One of my favorite talks at the Summit this year was by Bunnie Huang, who is the lead engineer of the Chumby, among many other accomplishments. He put forth the idea that as the increase in tech capabilities slows (as the doubling window for Moore’s law increases to 24 or 36 months), smaller developers will stand a better chance of creating innovative products which can succeed in the marketplace. He’s put all this together into an equally excellent blog post:
Currently, open hardware is a niche industry. In this post, I highlight the trends that have caused the hardware industry to favor large, closed businesses at the expense of small or individual innovators. However, looking 20-30 years into the future, I see a fundamental shift in trends that can tilt the balance of power to favor innovation over scale.
In the beginning, hardware was open. Early consumer electronic products, such as vacuum tube radios, often shipped with user manuals that contained full schematics, a list of replacement parts, and instructions for service. In the 80’s, computers often shipped with schematics. For example, the Apple II shipped with a reference manual that included a full schematic of the mainboard, an artifact that I credit as strongly influencing me to get into hardware. However, contemporary user manuals lack such depth of information; the most complex diagram in a recent Mac Pro user instructs on how to sit at the computer: “thighs slightly lifted”, “shoulders relaxed”, etc.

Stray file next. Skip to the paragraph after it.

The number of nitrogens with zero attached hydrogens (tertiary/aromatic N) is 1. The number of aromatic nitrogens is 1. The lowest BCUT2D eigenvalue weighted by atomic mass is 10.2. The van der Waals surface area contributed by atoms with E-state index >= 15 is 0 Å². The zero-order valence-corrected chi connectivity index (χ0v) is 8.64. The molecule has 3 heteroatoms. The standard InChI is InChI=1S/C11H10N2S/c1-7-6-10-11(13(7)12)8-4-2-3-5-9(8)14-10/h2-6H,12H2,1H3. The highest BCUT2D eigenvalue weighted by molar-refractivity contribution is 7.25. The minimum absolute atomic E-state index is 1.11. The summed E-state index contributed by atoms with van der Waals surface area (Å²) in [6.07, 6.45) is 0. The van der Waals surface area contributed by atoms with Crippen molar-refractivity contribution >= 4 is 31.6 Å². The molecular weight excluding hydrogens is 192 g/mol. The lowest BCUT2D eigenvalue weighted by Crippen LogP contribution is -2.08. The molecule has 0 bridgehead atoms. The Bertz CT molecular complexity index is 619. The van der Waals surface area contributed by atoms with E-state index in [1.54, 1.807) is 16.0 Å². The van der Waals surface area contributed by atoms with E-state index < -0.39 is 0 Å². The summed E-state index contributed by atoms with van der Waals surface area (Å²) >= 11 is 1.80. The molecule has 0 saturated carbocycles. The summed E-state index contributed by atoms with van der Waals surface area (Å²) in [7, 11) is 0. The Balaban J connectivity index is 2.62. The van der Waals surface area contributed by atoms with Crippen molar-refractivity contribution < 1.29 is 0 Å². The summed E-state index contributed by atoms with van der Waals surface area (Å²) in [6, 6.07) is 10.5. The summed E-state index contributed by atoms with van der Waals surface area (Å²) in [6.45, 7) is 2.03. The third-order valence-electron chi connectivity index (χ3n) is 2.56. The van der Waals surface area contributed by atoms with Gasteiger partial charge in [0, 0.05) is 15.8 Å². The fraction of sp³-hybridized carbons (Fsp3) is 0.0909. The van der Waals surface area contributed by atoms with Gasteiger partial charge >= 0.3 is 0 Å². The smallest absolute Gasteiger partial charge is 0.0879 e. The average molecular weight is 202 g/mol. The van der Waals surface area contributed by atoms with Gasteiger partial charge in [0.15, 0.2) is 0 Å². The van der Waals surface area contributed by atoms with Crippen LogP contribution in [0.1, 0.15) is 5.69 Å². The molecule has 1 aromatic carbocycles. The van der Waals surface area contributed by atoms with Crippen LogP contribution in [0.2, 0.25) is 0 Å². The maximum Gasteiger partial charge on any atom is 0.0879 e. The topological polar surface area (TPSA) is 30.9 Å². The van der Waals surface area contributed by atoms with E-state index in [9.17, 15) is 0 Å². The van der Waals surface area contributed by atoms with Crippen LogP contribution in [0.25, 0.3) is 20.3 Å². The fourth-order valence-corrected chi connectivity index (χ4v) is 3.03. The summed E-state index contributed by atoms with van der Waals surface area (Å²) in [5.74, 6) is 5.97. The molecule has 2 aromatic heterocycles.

What happened? Did electronics just get too hard and complex? On the contrary, improving electronics got too easy: the pace of Moore’s Law has been too much for small-scale innovators to keep up.
I urge you to read the whole thing, because it is utterly compelling, and contains one of best sentiments ever:
Personally, I’m looking forward to the return of artisan engineering, where elegance, optimization and balance are valued over feature creep, and where I can use the same tool for a decade and not be viewed as an anachronism.